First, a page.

10 Cities With the Worst Drivers in 2023

Kelsey McKeon's Photo
By Kelsey McKeon Updated March 29, 2023


cities with the worst drivers

Americans spend a lot of time in their cars. Just like home selling, driving culture varies from state to state, but U.S. motorists take immense pride in their driving abilities. Everyone thinks they’re a better driver than motorists in neighboring cities and states.

Are some drivers really better than others? A new study from Clever Move found the 10 cities with the worst drivers based on traffic fatalities, alcohol-related driving deaths, collisions, and more.

1. Jacksonville, Florida

The first of three Florida cities on this list, Jacksonville has the worst drivers in the U.S. The city records the highest number of alcohol-related driving deaths, with 2.9 per 100,000 residents annually.

A complicated convergence of interstate systems means out-of-state travelers and local commuters share the same stretches of highway. That, along with Florida’s 40 to 60 inches of rainfall each year, make for frequent treacherous road conditions.

2. Louisville, Kentucky

Three major interstate systems pass through Louisville, and trucking and shipping are a growing part of the city’s economy. Accidents with large vehicles are more likely to result in injuries and fatalities. In fact, Louisville drivers file insurance claims every nine years, compared to the national average of 11 years, according to Allstate. Louisville also records the third-highest number of annual drunk driving deaths, with 2.5 per 100,000 residents.

3. Orlando, Florida

Orlando is known for its terrible traffic. The city's theme parks, resorts, and tourism industry attracted almost 60 million visitors in 2021, so it’s no wonder locals grow frustrated with out-of-towners who don’t know the roads. Motorists in Orlando experience 23 hard-braking events every 1,000 miles, compared to the average of 19, according to Allstate.

4. Tampa, Florida

The third and final Florida city on this list, Tampa has 10 driving fatalities per 100,000 residents — 51% more than the average city in our study (6.6). Additionally, about 1 in 5 Tampa drivers (20%) are uninsured, driving up the cost of traffic accidents.

The low cost of living in Tampa comes at the high price of hazardous driving conditions. For residents looking to leave Florida drivers in their rearview mirror, it costs about 11.5% of the final sale price to sell a home in the Sunshine State.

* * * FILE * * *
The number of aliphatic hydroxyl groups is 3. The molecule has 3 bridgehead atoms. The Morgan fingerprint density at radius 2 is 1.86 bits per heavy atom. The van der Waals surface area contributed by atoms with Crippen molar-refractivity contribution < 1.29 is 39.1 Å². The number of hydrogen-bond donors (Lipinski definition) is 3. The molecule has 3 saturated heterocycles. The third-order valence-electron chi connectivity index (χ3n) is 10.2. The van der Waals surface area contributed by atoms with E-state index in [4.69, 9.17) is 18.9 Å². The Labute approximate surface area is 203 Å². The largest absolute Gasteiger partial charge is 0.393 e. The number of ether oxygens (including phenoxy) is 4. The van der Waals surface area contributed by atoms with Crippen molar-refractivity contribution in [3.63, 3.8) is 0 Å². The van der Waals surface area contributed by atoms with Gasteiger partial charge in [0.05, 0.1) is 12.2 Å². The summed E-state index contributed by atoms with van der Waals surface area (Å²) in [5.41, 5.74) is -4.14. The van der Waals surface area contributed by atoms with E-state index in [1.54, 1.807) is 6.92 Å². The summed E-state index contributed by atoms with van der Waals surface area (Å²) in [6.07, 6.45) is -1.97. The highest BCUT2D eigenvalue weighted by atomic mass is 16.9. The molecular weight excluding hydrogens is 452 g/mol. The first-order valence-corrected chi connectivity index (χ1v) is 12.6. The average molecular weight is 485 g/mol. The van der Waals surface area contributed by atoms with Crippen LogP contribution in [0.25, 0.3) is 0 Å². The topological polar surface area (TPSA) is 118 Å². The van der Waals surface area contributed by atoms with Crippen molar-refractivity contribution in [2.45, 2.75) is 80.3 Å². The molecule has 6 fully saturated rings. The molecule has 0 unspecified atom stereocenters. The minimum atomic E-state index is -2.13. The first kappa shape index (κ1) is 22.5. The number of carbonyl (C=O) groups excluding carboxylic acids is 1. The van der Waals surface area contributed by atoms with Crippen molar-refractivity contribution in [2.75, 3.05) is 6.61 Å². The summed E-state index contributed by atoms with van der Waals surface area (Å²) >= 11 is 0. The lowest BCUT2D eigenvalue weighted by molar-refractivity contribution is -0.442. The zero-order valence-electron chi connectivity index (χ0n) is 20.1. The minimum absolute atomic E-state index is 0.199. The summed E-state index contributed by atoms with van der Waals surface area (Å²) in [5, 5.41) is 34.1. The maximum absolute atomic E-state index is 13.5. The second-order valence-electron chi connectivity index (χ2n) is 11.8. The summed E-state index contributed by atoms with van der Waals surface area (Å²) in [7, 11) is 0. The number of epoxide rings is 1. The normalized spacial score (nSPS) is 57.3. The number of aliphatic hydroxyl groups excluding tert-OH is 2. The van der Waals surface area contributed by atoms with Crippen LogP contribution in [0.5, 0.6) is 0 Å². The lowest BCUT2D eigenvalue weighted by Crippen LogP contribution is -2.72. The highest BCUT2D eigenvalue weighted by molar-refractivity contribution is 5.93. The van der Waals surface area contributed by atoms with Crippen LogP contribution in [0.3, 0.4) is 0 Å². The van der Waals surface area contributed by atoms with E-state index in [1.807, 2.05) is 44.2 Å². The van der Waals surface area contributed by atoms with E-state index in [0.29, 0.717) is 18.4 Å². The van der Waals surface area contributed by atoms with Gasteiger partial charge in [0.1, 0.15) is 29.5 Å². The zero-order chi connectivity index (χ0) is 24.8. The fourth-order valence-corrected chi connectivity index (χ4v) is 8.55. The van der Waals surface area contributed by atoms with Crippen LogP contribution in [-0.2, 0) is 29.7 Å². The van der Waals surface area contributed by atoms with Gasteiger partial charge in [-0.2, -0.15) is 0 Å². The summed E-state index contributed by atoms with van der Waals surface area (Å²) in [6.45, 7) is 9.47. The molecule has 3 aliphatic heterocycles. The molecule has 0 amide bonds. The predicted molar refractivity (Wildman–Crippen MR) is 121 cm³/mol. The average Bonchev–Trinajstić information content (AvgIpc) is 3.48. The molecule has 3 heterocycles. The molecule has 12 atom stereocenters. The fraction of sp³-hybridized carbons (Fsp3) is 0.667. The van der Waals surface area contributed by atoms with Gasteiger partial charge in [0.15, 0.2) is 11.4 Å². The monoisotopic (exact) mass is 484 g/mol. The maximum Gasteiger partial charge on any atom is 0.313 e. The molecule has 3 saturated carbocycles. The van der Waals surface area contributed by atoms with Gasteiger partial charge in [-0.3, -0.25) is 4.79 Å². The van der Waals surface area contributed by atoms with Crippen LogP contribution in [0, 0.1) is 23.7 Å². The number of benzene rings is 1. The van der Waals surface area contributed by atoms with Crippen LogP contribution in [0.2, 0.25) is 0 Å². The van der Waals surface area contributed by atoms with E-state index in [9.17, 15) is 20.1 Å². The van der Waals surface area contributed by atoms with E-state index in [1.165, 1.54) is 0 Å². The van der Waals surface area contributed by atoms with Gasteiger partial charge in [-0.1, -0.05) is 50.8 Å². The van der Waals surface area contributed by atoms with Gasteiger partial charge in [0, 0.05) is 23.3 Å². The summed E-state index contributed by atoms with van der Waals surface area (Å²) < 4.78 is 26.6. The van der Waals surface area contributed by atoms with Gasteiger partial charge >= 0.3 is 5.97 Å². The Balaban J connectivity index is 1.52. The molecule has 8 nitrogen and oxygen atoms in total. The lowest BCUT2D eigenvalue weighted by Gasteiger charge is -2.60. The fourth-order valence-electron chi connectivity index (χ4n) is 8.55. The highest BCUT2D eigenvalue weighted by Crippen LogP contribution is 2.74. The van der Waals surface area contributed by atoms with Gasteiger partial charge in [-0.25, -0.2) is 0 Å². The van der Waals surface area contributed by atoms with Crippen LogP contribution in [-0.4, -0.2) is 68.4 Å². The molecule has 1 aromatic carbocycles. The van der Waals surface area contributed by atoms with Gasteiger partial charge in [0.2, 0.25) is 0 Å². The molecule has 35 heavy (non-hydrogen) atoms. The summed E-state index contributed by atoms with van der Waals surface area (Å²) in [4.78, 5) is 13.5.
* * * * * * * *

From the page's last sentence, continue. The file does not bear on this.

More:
5. Nashville, Tennessee

Nashville’s population is exploding, and it was the third-most popular moving destination in 2022, according to a study of moving trends. Maybe new Nashville drivers are in a hurry to get some of the nation’s best BBQ, but one of the best food cities in the U.S. is also among the worst for drivers. Nashville’s high percentage of uninsured drivers (24%) and distracted-driving collisions earn Music City a place on this list.

6. Memphis, Tennessee

Memphis ranks sixth on the overall list but first for annual driving deaths, with 13.3 per 100,000 residents annually. Passengers are legally allowed to consume alcohol in moving vehicles, increasing the risk of distracted-driving accidents. Tennessee Highway Patrol is also taking measures to educate the Memphis population on the dangers of reckless driving practices, such as speeding.

7. Riverside, California

Long considered an affordable alternative to the oceanside communities in Orange County, Riverside is the first California city included on this list. The city also ranks fourth among the worst cities for commuters because of high congestion and accidents on the large, high-speed freeways. Riverside has 9.4 driving fatalities per 100,000 residents annually — 41% more than the studied city average (6.6).

8. New Orleans, Louisiana

New Orleans is known for live music and bustling nightlife, but the old, narrow streets that give the city its charm are difficult to drive on. Inclement weather and frequent flooding also make conditions tricky for even the most skilled drivers. The potential for accidents on New Orleans' streets means drivers pay some of the highest car insurance premiums in the country at $4,087.

What's more, relaxed laws around alcohol come at a high cost. New Orleans has 37% more drunk driving deaths than the average city.

9. Birmingham, Alabama

Birmingham has experienced a renaissance in the past few years, but it still remains a dangerous city for drivers. As a hot market for Alabama vacation rentals, Birmingham boasts an emerging nightlife scene that has drawn out-of-town visitors like never before.

Unfortunately, the lack of public transit means more cars on the road. Birmingham records 12.7 driving fatalities per 100,000 residents annually, the second-highest number on this list.

10. Sacramento, California

Sacramento drivers are experiencing traffic problems that emerge as their city grows. Drivers are filing claims every 7.5 years, which is 3.5 years sooner than the average city on this list.

With bad drivers and a cost of living that's 40% to 50% higher than the national average, many Sacramento residents are considering selling their homes and leaving the Golden State for good.

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